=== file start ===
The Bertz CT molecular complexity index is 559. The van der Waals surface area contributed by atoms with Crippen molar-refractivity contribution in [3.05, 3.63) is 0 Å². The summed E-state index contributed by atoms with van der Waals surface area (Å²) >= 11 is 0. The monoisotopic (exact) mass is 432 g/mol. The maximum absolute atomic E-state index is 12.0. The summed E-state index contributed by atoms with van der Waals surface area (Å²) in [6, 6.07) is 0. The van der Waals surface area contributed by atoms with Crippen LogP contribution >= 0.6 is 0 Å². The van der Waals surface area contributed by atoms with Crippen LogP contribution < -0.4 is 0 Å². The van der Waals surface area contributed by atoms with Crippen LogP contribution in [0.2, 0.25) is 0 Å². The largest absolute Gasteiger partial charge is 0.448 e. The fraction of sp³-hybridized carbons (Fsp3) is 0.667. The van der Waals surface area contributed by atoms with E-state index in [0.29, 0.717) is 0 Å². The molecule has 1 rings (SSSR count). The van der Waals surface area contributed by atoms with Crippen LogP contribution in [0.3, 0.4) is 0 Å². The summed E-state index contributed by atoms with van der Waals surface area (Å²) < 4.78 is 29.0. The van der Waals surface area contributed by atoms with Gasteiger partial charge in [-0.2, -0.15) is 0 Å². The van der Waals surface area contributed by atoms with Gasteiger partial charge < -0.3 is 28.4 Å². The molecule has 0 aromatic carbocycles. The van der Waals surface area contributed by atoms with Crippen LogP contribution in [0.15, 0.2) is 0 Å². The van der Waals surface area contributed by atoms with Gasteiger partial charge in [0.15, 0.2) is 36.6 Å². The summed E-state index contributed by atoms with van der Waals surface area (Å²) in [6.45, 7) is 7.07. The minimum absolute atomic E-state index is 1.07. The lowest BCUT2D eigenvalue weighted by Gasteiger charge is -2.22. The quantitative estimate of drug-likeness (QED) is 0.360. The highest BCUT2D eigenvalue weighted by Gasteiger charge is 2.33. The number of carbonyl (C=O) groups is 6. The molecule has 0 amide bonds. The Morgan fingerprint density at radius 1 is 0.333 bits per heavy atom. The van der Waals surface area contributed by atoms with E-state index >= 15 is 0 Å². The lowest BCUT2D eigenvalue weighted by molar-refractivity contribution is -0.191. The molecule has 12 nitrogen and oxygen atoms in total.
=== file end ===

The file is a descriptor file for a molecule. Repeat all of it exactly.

The Bertz CT molecular complexity index is 559. The van der Waals surface area contributed by atoms with Crippen molar-refractivity contribution in [3.05, 3.63) is 0 Å². The summed E-state index contributed by atoms with van der Waals surface area (Å²) >= 11 is 0. The monoisotopic (exact) mass is 432 g/mol. The maximum absolute atomic E-state index is 12.0. The summed E-state index contributed by atoms with van der Waals surface area (Å²) in [6, 6.07) is 0. The van der Waals surface area contributed by atoms with Crippen LogP contribution >= 0.6 is 0 Å². The van der Waals surface area contributed by atoms with Crippen LogP contribution < -0.4 is 0 Å². The van der Waals surface area contributed by atoms with Crippen LogP contribution in [0.2, 0.25) is 0 Å². The largest absolute Gasteiger partial charge is 0.448 e. The fraction of sp³-hybridized carbons (Fsp3) is 0.667. The van der Waals surface area contributed by atoms with E-state index in [0.29, 0.717) is 0 Å². The molecule has 1 rings (SSSR count). The van der Waals surface area contributed by atoms with Crippen LogP contribution in [0.3, 0.4) is 0 Å². The summed E-state index contributed by atoms with van der Waals surface area (Å²) < 4.78 is 29.0. The van der Waals surface area contributed by atoms with Gasteiger partial charge in [-0.2, -0.15) is 0 Å². The van der Waals surface area contributed by atoms with Gasteiger partial charge < -0.3 is 28.4 Å². The molecule has 0 aromatic carbocycles. The van der Waals surface area contributed by atoms with Crippen LogP contribution in [0.15, 0.2) is 0 Å². The van der Waals surface area contributed by atoms with Gasteiger partial charge in [0.15, 0.2) is 36.6 Å². The summed E-state index contributed by atoms with van der Waals surface area (Å²) in [6.45, 7) is 7.07. The minimum absolute atomic E-state index is 1.07. The lowest BCUT2D eigenvalue weighted by Gasteiger charge is -2.22. The quantitative estimate of drug-likeness (QED) is 0.360. The highest BCUT2D eigenvalue weighted by Gasteiger charge is 2.33. The number of carbonyl (C=O) groups is 6. The molecule has 0 amide bonds. The Morgan fingerprint density at radius 1 is 0.333 bits per heavy atom. The van der Waals surface area contributed by atoms with E-state index >= 15 is 0 Å². The lowest BCUT2D eigenvalue weighted by molar-refractivity contribution is -0.191. The molecule has 12 nitrogen and oxygen atoms in total.